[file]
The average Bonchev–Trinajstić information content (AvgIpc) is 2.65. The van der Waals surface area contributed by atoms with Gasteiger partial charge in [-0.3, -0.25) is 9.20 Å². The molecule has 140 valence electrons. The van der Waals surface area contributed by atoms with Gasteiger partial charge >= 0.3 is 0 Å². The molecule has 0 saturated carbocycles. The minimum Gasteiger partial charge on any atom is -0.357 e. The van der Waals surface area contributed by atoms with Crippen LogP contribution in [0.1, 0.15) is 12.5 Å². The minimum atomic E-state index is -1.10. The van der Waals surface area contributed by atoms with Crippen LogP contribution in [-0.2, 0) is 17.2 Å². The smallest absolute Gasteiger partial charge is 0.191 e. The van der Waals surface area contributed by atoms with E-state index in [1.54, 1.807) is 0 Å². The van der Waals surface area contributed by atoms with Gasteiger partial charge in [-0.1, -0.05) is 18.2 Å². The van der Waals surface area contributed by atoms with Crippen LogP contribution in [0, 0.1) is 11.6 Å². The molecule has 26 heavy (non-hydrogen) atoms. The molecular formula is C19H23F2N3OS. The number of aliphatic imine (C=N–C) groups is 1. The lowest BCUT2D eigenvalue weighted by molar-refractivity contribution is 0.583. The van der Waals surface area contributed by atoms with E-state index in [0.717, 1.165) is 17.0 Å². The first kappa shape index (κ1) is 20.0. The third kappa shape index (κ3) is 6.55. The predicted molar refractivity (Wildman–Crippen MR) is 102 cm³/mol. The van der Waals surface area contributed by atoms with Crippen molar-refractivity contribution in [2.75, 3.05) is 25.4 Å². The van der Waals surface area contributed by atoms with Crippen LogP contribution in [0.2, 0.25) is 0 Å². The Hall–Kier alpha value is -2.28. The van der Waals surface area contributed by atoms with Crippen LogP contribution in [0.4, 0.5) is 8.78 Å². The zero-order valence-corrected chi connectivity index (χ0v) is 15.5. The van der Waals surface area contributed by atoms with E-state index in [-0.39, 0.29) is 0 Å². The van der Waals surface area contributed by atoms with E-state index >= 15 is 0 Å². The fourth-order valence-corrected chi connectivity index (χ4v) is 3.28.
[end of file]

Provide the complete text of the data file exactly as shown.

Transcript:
The average Bonchev–Trinajstić information content (AvgIpc) is 2.65. The van der Waals surface area contributed by atoms with Gasteiger partial charge in [-0.3, -0.25) is 9.20 Å². The molecule has 140 valence electrons. The van der Waals surface area contributed by atoms with Gasteiger partial charge >= 0.3 is 0 Å². The molecule has 0 saturated carbocycles. The minimum Gasteiger partial charge on any atom is -0.357 e. The van der Waals surface area contributed by atoms with Crippen LogP contribution in [0.1, 0.15) is 12.5 Å². The minimum atomic E-state index is -1.10. The van der Waals surface area contributed by atoms with Crippen LogP contribution in [-0.2, 0) is 17.2 Å². The smallest absolute Gasteiger partial charge is 0.191 e. The van der Waals surface area contributed by atoms with E-state index in [1.54, 1.807) is 0 Å². The van der Waals surface area contributed by atoms with Gasteiger partial charge in [-0.1, -0.05) is 18.2 Å². The van der Waals surface area contributed by atoms with Crippen LogP contribution in [0, 0.1) is 11.6 Å². The molecule has 26 heavy (non-hydrogen) atoms. The molecular formula is C19H23F2N3OS. The number of aliphatic imine (C=N–C) groups is 1. The lowest BCUT2D eigenvalue weighted by molar-refractivity contribution is 0.583. The van der Waals surface area contributed by atoms with E-state index in [0.717, 1.165) is 17.0 Å². The first kappa shape index (κ1) is 20.0. The third kappa shape index (κ3) is 6.55. The predicted molar refractivity (Wildman–Crippen MR) is 102 cm³/mol. The van der Waals surface area contributed by atoms with Crippen molar-refractivity contribution in [2.75, 3.05) is 25.4 Å². The van der Waals surface area contributed by atoms with Crippen LogP contribution in [0.2, 0.25) is 0 Å². The Hall–Kier alpha value is -2.28. The van der Waals surface area contributed by atoms with Crippen LogP contribution in [0.4, 0.5) is 8.78 Å². The zero-order valence-corrected chi connectivity index (χ0v) is 15.5. The van der Waals surface area contributed by atoms with E-state index in [-0.39, 0.29) is 0 Å². The van der Waals surface area contributed by atoms with E-state index >= 15 is 0 Å². The fourth-order valence-corrected chi connectivity index (χ4v) is 3.28.